This type of information is often referred to as Big Data and its potential resides in the timely and frequent availability of large amounts of data, which are usually generated at minimal cost. However, many statistical offices around the world still need to harness this potential and explore concretely how to implement Big Data in their production work in a reliable and efficient way.
The Commission will also discuss the data revolution and the recommendations presented in the newly released report, “A World that Counts – Mobilising the Data Revolution for Sustainable Development’, issued by the Secretary-General’s Independent Expert Advisory Group on a Data Revolution for Sustainable Development. This report includes a number of suggestions on measures to close data gaps and strengthen national statistical capacities.
“The data revolution is giving the world powerful tools that can help usher in a more sustainable future,” said UN Secretary-General Ban Ki-moon when the report was launched in November 2014. “The recommendations of the Group will be important inputs to the post-2015 debate and our efforts to shape an ambitious yet achievable vision.”
Sustainable statistics for a sustainable future
Statistics to measure crime rates; the number of refugees in the world; international trade and globalization; environmental-economic accounting as well as data to assess governance, peace and security are just a few of many other vital items on the busy Commission schedule.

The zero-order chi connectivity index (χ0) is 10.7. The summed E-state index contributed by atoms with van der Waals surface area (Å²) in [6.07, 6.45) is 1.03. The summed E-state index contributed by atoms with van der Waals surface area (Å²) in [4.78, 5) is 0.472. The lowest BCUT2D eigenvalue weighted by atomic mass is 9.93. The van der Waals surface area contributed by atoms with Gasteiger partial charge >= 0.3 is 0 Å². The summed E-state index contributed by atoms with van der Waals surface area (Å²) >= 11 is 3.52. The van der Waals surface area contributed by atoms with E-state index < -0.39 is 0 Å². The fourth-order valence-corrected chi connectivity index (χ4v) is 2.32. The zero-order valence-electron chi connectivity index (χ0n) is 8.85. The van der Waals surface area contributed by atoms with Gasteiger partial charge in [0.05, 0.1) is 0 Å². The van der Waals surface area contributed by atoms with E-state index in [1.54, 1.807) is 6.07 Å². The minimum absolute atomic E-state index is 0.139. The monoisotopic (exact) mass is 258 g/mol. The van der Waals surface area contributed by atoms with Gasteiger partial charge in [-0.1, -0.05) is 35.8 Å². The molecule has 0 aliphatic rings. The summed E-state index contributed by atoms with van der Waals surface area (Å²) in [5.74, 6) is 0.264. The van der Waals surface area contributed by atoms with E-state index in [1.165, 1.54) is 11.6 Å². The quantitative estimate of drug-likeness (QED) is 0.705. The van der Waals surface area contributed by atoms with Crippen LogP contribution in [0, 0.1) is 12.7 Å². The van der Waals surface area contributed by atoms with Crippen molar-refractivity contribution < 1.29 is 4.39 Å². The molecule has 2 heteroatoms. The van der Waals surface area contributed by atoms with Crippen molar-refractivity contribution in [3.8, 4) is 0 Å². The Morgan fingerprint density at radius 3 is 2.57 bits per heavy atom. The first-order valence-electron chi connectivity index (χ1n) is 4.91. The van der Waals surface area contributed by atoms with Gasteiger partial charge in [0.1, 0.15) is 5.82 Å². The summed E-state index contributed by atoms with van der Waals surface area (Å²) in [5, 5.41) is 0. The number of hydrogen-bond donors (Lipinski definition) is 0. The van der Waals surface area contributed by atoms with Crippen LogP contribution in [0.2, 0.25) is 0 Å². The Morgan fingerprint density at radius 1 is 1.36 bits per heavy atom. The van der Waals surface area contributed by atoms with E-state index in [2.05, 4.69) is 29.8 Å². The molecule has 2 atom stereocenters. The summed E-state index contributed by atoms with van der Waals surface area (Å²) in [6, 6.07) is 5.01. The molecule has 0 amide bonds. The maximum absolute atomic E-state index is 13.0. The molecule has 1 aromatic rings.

“Only National Statistical Systems can ensure a sustained flow of high quality and nationally acceptable data for policy decision making”
Director, UN DESA’s Statistics Division
In addition, and as in previous years, some 70 side events will also take place making the Statistical Commission one of the largest and busiest events held at UN Headquarters. Some of these side events take aim at food security, disability statistics, Small Island Developing States (SIDS), data for gender equality and strengthening environment statistics for monitoring the SDGs.
When the Commission opens its session, there will only be 303 days left until the Millennium Development Goals expire. In order for the statistical community to be ready to monitor the new set of goals, Stefan Schweinfest, the Director of UN DESA’s Statistics Division, has underlined the need for capacity building efforts at the national level.
“Only National Statistical Systems can ensure a sustained flow of high quality and nationally acceptable data for policy decision making. National statistical systems, therefore, need to be empowered to produce these information sets over the next 15 years. We need sustainable statistics in support of sustainable development,” Mr. Schweinfest stressed.
Once the Commission completes its session on 6 March, the global community will have taken yet another important step to prepare for the new post-2015 sustainable development agenda. A step that also aims to ensure that “better data for better lives,” becomes a living reality for every person on the planet.